The decision on whether to issue a Department of the Army Permit will be based on an evaluation of the probable impacts, including cumulative impacts, of the project and its intended use on the public interest. Evaluation of the probable impacts requires a careful weighing of the public interest factors relevant in each particular case. The benefits that may accrue from the project must be balanced against any reasonably foreseeable detriments of project implementation. The decision on permit issuance will, therefore, reflect the national concern for both protection and utilization of important resources. Public interest factors which may be relevant to the decision process include conservation, economics, aesthetics, general environmental concerns, wetlands, cultural values, fish and wildlife values, flood hazards, floodplain values, land use, navigation, shore erosion and accretion, recreation, water supply and conservation, water quality, energy needs, safety, food and fiber production, mineral needs, considerations of property ownership, and, in general, the needs and welfare of the people.
7. CONSIDERATION OF COMMENTS:
USACE is soliciting comments from the public; Federal, State and local agencies and officials; Native American Nations or other tribal governments; and other interested parties in order to consider and evaluate the impacts of the project. All comments received by USACE will be considered in the decision on whether to issue, modify, condition, or deny a Department of the Army Permit for the project. To make this decision, comments are used to assess impacts on endangered species, historic properties, water quality, and other environmental or public interest factors addressed in a final environmental assessment or environmental impact statement. Comments are also used to determine the need for a public hearing and to determine the overall public interest of the project.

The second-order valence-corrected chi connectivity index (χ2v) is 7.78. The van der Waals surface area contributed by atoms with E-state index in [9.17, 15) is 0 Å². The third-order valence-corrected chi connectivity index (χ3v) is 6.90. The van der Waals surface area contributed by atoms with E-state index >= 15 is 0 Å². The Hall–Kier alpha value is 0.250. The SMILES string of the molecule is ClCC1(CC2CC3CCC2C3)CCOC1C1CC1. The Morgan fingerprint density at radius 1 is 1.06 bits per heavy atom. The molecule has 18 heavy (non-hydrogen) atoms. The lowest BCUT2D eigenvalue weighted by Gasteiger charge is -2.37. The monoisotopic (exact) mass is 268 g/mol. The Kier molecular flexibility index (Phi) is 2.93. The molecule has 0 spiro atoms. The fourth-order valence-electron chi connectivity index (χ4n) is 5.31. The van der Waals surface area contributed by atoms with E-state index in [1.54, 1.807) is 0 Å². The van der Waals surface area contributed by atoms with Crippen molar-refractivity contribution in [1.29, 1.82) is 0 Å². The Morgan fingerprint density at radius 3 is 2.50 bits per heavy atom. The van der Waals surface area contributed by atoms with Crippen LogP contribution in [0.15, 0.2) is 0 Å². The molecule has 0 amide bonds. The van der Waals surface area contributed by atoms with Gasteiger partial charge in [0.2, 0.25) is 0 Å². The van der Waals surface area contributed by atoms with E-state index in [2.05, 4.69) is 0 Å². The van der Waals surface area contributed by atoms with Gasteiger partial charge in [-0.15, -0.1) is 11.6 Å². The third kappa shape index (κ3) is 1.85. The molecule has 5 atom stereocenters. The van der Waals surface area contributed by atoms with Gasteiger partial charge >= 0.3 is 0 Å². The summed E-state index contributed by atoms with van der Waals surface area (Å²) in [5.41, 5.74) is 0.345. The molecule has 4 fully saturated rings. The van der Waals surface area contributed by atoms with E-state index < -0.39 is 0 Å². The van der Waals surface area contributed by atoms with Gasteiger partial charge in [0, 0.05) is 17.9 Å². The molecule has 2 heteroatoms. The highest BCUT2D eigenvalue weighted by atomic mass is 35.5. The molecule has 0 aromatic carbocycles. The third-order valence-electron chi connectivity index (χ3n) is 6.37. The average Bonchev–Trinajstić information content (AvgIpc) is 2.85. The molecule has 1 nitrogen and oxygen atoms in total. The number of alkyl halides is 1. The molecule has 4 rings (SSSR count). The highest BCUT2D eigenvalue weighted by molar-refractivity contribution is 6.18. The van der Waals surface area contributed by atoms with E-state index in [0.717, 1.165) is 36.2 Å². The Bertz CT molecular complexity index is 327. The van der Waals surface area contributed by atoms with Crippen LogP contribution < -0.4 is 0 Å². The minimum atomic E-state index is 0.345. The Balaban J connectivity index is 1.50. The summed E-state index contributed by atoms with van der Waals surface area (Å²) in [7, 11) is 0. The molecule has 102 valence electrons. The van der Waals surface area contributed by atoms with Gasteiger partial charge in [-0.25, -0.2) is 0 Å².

8. SUBMITTING COMMENTS:
During the specified comment period, interested parties may submit written comments to William M. Connor by email (email@example.com), or by letter: San Francisco District, Regulatory Division, 1455 Market Street, 16th Floor, San Francisco, California 94103-1398; comment letters should cite the project name, applicant name, and public notice number to facilitate review by the Regulatory Permit Manager. Comments may include a request for a public hearing on the project prior to a determination on the Department of the Army permit application; such requests shall state, with particularity, the reasons for holding a public hearing. All substantive comments will be forwarded to the applicant for resolution or rebuttal. Additional project information or details on any subsequent project modifications of a minor nature may be obtained from the applicant and/or agent, or by contacting the Regulatory Permit Manager by telephone or e-mail cited in the public notice letterhead. An electronic version of this public notice may be viewed under the Public Notices tab on the USACE website: http://www.spn.usace.army.mil/Missions/Regulatory.